ShortCut is a desktop accessory designed to make life easier. It
does this by looking at the keys that you type and if it spots a
sequence that you have previously defined, it automatically
backspaces over it and enters the full version. This is similar in
operation to the Thunder! and JackSpell spelling checkers. The
principle is that you define a list of shortcuts and their
replacements, and this will speed up your typing. For instance, you
might enter 'die as the key word, and 'directory' as the full
version. Vogler recommend using a special character at the end (like
'#') to stop 'dir' being replaced in other words like 'dire'.
ShortCut can be used for any text operation, not just word-
processing. The default selection provided with ShortCut is a large
list of GEM library functions for programmers. Any GEM application
that accepts text can benefit from ShortCut (even dialog entries are
ShortCut is not however without problems, but none are major and
most are avoidable. The first is plain annoying. Some programs
(First Word being one) cannot input text as fast as ShortCut can
send it, and thus a delay must be set. The annoying part is that the
speed is not saved in the keyword files, thus every time you start
ShortCut you have first to change the speed to that required.
Another problem is that ShortCut does not queue other keys that you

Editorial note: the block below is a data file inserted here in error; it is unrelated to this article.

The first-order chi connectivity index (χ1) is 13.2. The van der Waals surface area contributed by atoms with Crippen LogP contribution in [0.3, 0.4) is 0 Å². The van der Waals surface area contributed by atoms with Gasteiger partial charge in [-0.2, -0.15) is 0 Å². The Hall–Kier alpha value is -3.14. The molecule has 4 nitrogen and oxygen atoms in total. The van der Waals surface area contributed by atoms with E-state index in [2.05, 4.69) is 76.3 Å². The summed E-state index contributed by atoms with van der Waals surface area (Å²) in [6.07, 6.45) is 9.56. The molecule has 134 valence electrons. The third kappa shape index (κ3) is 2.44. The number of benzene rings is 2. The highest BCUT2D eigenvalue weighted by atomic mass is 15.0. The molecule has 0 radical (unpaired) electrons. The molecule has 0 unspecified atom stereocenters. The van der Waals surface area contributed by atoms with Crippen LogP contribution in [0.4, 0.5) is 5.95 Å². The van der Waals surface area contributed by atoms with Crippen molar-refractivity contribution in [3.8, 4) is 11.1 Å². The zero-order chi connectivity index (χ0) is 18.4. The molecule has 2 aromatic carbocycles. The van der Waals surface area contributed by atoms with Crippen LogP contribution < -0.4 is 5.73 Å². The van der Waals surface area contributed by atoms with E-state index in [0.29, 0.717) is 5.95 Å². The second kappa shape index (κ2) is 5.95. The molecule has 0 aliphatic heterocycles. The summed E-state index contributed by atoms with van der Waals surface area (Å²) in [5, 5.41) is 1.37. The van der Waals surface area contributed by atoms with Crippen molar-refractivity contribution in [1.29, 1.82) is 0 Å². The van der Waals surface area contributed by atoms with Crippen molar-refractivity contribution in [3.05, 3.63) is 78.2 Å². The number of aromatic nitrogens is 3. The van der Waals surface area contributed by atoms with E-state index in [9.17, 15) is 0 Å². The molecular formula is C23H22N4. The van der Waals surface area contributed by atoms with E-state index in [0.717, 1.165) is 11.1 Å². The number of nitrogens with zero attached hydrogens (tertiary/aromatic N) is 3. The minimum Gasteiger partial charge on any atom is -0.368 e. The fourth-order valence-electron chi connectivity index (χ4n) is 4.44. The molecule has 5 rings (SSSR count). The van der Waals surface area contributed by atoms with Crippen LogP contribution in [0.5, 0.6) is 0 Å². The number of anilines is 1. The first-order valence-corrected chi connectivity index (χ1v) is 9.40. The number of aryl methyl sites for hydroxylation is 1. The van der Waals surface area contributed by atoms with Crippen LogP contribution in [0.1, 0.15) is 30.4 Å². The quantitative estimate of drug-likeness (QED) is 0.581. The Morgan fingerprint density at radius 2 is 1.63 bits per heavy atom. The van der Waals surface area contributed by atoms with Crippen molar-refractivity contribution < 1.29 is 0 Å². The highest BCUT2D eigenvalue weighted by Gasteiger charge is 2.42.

type while it is 'auto-typing'. This means that if you hit keys
during the auto-type they appear in the middle of the word, thus
causing garbage. To be able to continue typing straight after a
keyword and still get the correct sequence would be much better. The
most major problem is that you can enter a blank keyword, and as
soon as you click on ADD, the replacement starts pouring into your
application continuously. Stopping it takes several minutes of
frantic attempts to hit the CLEAR button of ShortCut to kill it.
Another disconcerting problem is that it does not appear in the Desk
menu at power on, but waits until the first application is run. I
cannot think of any reason for this, and find it annoying as I
thought ShortCut had not loaded the first time.
The 12 page manual is nothing to write home about, but does its job
adequately. The program is quite intuitive to use, and so the manual
will not be needed much anyway.
Overall, ShortCut does do its job well, and for someone who does a
lot of repetitive or complicated typing (sequences up to 30
characters), ShortCut is well worth looking at, but if you have any
other keyboard enhancers make sure it will work with them.